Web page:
K-W-L—or what we know, what we want to know, and what we learned—is an active learning strategy that helps to improve retention and comprehension. This metacognitive strategy aids learners in identifying and activating prior knowledge and making connections with the information being learned, resulting in generating new knowledge. It can be used for independent learning as well as small group or whole group instruction.
This simple strategy spans a lesson from start to finish, asking students to create three columns of information. In considering an identified topic to be covered through instruction, students are asked to brainstorm and list in the first column the information they already know about the topic being taught. In the second column, they are asked to list questions they would like to have answered or information they would like to know about the topic being taught. Finally, after completing the lesson, in the third column, they are asked to list the information they have learned as a result of the instruction they received or the learning activity they participated in for the topic being taught.
How to Use K-W-L
The following are some of the ways this teaching approach is used to engage students:
- Introduction to a topic
- Structured investigation—independent research paper
- Structured review—determine where students are in learning the content and where the instructor needs to start in covering the topic
- Note-taking—rather than taking notes in the traditional method, students can fill in a K-W-L chart and add notes as they answer the identified questions in the W phase
- Blended learning—determine who understood the reading assignment and what the instructor needs to cover in class. Helps to identify misconceptions.
- Study tool—inventory what you know, skim the material to come up with questions, complete the lesson, write what you learned
- Formative assessment—quantitative and qualitative participation of students on a specific topic
Impact on Learning
Using the K-W-L strategy in instruction can impact learning through:
- Making content relevant and interesting based on students’ prior knowledge.
- Longer retention of new information.
- Deeper learning of new information.
- Creating meaning from what was known and what was taught.
Students can be asked to present their K-W-L chart for a particular topic, showing what knowledge was gained as a result of a particular learning activity.
K-W-L is an excellent tool for formative assessment to determine prior knowledge or current understanding after instruction for the whole class as well as individual students.
Using K-W-L in Canvas
In Canvas, a simple K-W-L chart can be posted by creating a page as a wiki and allowing it to be edited by anyone so that students can add to the chart.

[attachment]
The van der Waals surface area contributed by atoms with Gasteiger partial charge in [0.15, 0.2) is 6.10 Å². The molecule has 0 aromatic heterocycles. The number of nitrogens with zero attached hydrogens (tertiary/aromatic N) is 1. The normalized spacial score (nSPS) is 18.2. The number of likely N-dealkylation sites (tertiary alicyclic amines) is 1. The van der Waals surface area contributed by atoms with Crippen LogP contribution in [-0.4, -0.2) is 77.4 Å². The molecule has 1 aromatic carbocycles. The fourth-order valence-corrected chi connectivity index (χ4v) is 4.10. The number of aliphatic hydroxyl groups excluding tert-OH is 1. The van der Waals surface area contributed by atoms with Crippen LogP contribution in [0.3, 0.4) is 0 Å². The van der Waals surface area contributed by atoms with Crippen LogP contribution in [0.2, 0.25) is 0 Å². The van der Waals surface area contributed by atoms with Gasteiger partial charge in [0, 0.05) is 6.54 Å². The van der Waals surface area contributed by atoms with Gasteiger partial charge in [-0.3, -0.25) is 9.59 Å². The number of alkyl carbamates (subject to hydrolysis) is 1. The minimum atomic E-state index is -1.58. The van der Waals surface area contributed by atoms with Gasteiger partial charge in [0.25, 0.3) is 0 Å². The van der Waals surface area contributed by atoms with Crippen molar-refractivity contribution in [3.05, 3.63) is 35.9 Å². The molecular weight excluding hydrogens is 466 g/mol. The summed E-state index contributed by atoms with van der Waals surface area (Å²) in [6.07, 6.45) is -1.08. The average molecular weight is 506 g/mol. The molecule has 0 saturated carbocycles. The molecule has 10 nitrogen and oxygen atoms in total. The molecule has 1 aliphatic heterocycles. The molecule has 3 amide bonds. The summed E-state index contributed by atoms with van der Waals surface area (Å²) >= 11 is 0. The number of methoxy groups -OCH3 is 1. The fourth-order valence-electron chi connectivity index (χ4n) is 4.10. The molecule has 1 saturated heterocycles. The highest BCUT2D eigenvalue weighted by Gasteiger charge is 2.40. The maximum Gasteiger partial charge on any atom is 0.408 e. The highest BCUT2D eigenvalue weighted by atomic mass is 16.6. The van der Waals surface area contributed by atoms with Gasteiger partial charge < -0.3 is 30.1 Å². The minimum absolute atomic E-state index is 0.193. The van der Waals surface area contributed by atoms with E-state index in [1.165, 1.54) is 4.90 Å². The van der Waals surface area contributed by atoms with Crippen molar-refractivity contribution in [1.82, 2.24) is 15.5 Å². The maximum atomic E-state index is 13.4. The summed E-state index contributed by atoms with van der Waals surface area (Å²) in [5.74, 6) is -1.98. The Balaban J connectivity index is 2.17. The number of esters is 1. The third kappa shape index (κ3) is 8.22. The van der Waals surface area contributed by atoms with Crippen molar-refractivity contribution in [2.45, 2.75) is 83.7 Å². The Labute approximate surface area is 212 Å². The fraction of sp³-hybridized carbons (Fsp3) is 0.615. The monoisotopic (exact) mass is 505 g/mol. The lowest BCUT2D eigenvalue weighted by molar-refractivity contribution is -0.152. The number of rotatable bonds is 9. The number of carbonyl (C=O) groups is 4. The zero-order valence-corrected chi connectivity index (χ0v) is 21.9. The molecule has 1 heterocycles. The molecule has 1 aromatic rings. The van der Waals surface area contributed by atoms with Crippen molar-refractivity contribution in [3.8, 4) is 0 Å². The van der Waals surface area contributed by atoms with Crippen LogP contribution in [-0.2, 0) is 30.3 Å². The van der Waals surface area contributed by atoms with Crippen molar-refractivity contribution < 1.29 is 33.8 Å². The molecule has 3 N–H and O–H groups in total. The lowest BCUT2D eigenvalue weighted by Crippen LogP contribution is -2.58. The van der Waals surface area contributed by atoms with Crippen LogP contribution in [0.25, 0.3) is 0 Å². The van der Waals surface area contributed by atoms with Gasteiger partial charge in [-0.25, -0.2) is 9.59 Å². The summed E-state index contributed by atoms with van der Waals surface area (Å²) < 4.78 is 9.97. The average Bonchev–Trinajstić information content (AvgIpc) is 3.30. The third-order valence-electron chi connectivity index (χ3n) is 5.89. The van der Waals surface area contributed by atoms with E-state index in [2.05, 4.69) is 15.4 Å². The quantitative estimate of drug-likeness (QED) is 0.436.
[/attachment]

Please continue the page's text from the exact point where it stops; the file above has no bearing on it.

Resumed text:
Instructions for creating a page are available from Canvas at https://community.canvaslms.com/docs/DOC-1842.
Online collaborative tools: Use tools like Padlet to have students create a K-W-L either synchronously in the classroom or asynchronously for an online course. Learn more at http://practicaledtech.com/2014/06/02/practical-ed-tech-tip-of-the-week-padlet-as-kwl-chart-and-more/.
VoiceThread: Create three slides for students to add their comments to, using one slide to record for K, one for W, and one for L at the end of a lesson or topic.
Google Docs: Allow students to create a K-W-L for the whole class or a small group, either synchronously or asynchronously.
Discussion board in a learning management system: Before beginning a new unit, ask students to complete and post a K-W-L on the discussion board to assess background knowledge and to find out what types of things students would like to learn. At the end of the unit, they can write about what they learned.
Things to Consider
For successful implementation of using the K-W-L method you should consider the following strategies:
- K-W-L works best when students have some prior knowledge about the topic. In cases where students may not know much about the topic, there should be some initial activity that introduces the students to the topic, such as a video, class discussion, or research assignment.
- In circumstances where students have little prior knowledge about the topic, it is helpful to formulate a specific question for students to focus on that is a subtopic of the information to be learned, rather than asking a broad question about the big picture or overall topic.
- Be sure to include many activities between W (listing questions), and L (what was learned).
Crout, Anne, Becky Bridwell, Linda Hyder, Nina Ledford, and Paula Patterson. “Revisiting the KWL: What We Knew; What We Wanted to Know; What We Learned.” Reading Horizons 37, no. 3 (1997): 233-242. http://scholarworks.wmich.edu/cgi/viewcontent.cgiarticle=1290&context=reading_horizons.
Drake, Eron. “Know-What to Know-Learned (K-W-L).” Central Michigan University Center for Excellence in Teaching and Learning. October 27, 2014. https://www.cmich.edu/office_provost/facit/Pages/Teaching%20and%20Instructional%20Design/know-what-to-know-learned-(K-W-L).aspx.
“KWL Diagram Generator.” Teachnology. http://www.teach-nology.com/web_tools/graphic_org/kwl/.
Nishadha. “KWL Chart Templates by Creately.” Creately. Last modified April 3, 2012. http://creately.com/blog/examples/kwl-chart-template-example/.